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Simplifying rules for payment of insurance premiums for cross-border workers at home offices

To avoid discrimination against cross-border workers, the European Commission has introduced a framework agreement that allows working from home (teleworking) from abroad to a larger extent without employers having to register and pay insurance premiums abroad, i.e., in their employees' state of residence. The Czech Republic was one of the first member states to sign the agreement.

As the place of the physical performance of work is often the decisive criterion for determining the applicable social security legislation, teleworking (working from home) from abroad can lead to a change in one’s social security jurisdiction. This has an impact not only on employees but also on their employers. Under the basic coordination rules for employees working in several member states, the extent to which they work from their place of residence is decisive: if they carry out at least 25% of their activities (in terms of working hours or remuneration) in their country of residence, they are subject to the social security system of their country of residence.

The framework agreement increases this limit to up to 49.9% of the working hours and provides for a simplified exemption procedure whereby requests for exemptions will be approved automatically without the consent of the other member state if prescribed conditions are met.

The framework agreement will apply as early as 1 July 2023 when the no-impact policy introduced in connection with the COVID-19 pandemic expires. At the same time, this new framework agreement will replace the bilateral agreements concluded between the Czech Republic and Austria/Germany, discussed in the April issue of Tax and Legal Update.

To qualify for an exemption under the framework agreement, the following conditions will have to be met:

  • the employee carries out telework (usually from home) in the country of residence different from the member state in which the employer has its registered office
  • the type of work carried out from home and using information technology is the same as if it were carried out at the employer's registered office
  • the work of the employee is not carried out in any member state other than that of their residence and that of the employer's registered office
  • the employee works more than 50% of their working hours in the country of their employer’s registered office (while spending no more than 49.9% of working hours in the country of their residence)
  • the employee has an employer (one or more) in only one member state
  • the employee and the employer jointly apply for a special exemption under the framework agreement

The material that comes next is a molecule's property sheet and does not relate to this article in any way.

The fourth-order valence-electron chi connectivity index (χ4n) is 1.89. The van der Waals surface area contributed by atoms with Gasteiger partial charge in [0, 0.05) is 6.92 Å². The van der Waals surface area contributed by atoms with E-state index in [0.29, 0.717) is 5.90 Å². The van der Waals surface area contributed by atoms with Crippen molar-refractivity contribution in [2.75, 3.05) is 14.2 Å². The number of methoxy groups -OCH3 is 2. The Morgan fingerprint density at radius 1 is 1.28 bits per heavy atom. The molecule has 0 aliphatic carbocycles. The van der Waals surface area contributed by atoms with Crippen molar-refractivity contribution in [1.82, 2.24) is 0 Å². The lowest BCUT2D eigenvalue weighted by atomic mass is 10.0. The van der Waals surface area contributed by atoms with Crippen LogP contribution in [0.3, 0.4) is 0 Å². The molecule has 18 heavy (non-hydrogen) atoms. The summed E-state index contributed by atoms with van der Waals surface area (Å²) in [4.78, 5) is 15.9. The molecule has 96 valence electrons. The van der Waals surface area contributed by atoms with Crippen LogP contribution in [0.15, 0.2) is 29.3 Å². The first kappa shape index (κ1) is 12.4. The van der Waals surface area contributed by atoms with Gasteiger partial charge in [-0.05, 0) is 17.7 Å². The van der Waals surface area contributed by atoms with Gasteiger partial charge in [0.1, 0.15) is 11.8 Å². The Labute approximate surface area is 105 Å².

• both the country of residence and the country of the employer’s registered office have signed the framework agreement.

On the closing date of this issue of Tax and Legal Update, the framework agreement had been signed by the following states:

  • Belgium
  • Czech Republic
  • Finland
  • Liechtenstein
  • Luxembourg
  • Germany
  • Netherlands
  • Norway
  • Portugal
  • Austria
  • Slovakia
  • Switzerland.

A complete and regularly updated list of states that have acceded to the framework agreement can be found on the website of the Belgian Social Administration, the depository of the signed agreements.

As member states may accede to the agreement subsequently (i.e., after 1 July 2023), we recommend that you always check the current list of member states when dealing with a specific case.

The framework agreement does not apply to manual work or self-employed persons.

The framework agreement will not be applicable in situations where the employee performs manual labour, works in several member states (or third countries outside the EU/EEA), is self-employed, or works from a branch of their employer or business partner/client in the country of residence. In such situations, an individual exemption may be requested under Article 16(1) of Regulation (EC), the granting of which is subject to approval by the institutions of the states concerned.

An exemption under the framework agreement may be requested for up to three subsequent years, even repeatedly. Retroactivity will only be possible under certain conditions. The application is submitted in the state where the employee wants to be insured (i.e., in the state of the employer's registered office).

If no request for exemption is filed, the employee's applicable social security legislation will be determined in accordance with the EU basic coordination rules. However, employees working in two or more countries (including cross-border teleworking) should not forget their notification obligation to the social security institution in their country of residence. Also, the tax implications for both employee and employer in the employee's country of residence where the activity is carried out should not be neglected.